Edition 34, Strategy

The New Multilatinas and their Challenges: The Colombia Case

By: Veneta Andonova y Mauricio Losada

Although it is no longer new the follow-up of multinational companies in emerging countries, its study is relatively a new interest in literature that specializes in international businesses. This interest is due to a certain fact that is that up until a few years ago, the purchase of companies abroad was almost the exclusive power of developed countries multinational companies, but currently many firms of emerging economies have consolidated as multinational leaders in their sectors, buying companies in highly competitive markets. Some of those cases are: Cemex, the Mexican cement producing company that today is the second cement company in the world, Companhia Vale do Rio Doce (CVRD), the Brazilian mining company and Embraer, the Brazilian manufacturer of aircraft. These multinational companies of a Latin American source are examples of the Multilatinas.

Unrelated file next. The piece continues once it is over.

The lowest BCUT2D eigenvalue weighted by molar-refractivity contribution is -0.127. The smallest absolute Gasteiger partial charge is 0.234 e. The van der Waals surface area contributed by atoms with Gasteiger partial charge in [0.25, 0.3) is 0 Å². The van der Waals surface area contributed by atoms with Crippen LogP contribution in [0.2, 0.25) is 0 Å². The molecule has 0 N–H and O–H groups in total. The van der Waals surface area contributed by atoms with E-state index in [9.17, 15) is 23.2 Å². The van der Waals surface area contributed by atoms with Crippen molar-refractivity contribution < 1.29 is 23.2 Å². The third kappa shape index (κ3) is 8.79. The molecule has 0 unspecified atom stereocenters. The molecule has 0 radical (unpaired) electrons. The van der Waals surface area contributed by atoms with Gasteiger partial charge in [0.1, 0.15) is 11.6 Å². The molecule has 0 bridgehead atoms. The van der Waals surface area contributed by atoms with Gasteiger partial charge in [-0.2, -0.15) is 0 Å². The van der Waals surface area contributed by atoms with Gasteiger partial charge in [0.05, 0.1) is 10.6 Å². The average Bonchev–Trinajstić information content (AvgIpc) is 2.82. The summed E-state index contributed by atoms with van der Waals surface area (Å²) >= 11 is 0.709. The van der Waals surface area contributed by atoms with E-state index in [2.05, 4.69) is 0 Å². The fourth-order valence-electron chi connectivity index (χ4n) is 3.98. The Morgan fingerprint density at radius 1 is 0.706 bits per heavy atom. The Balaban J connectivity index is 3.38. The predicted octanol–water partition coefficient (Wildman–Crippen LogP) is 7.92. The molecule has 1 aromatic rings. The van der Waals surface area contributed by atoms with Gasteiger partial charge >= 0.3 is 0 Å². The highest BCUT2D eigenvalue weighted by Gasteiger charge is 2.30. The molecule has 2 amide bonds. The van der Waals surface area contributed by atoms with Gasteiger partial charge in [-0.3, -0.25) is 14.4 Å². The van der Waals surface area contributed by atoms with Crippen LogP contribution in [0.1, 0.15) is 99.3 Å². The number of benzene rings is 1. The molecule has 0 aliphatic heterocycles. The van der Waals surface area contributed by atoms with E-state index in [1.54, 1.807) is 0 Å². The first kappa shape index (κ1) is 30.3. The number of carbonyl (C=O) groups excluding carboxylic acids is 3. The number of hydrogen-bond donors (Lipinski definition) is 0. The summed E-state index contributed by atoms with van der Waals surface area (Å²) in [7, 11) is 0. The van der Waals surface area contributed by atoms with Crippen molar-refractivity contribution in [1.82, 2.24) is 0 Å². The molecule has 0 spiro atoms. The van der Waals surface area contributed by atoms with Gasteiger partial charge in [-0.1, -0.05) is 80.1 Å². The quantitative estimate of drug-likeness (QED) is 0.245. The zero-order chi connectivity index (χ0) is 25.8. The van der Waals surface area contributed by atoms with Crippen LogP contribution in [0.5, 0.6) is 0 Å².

How do Multilatinas emerge?

In an attempt to explain the growing expansion of multinational companies from emerging markets, some of the proposals related to the traditional internationalization theories have lost their relevance. Santiso (2008; p.12) states that now it is not enough to think that access to cheap labor, the control of natural resources or managerial/technical skills acquired during periods of state protection, are sufficient arguments to explain this trend. Their ideas stem from these approaches by stating for example that innovation is a distinctive feature of the main emerging countries including Latin-American multinationals.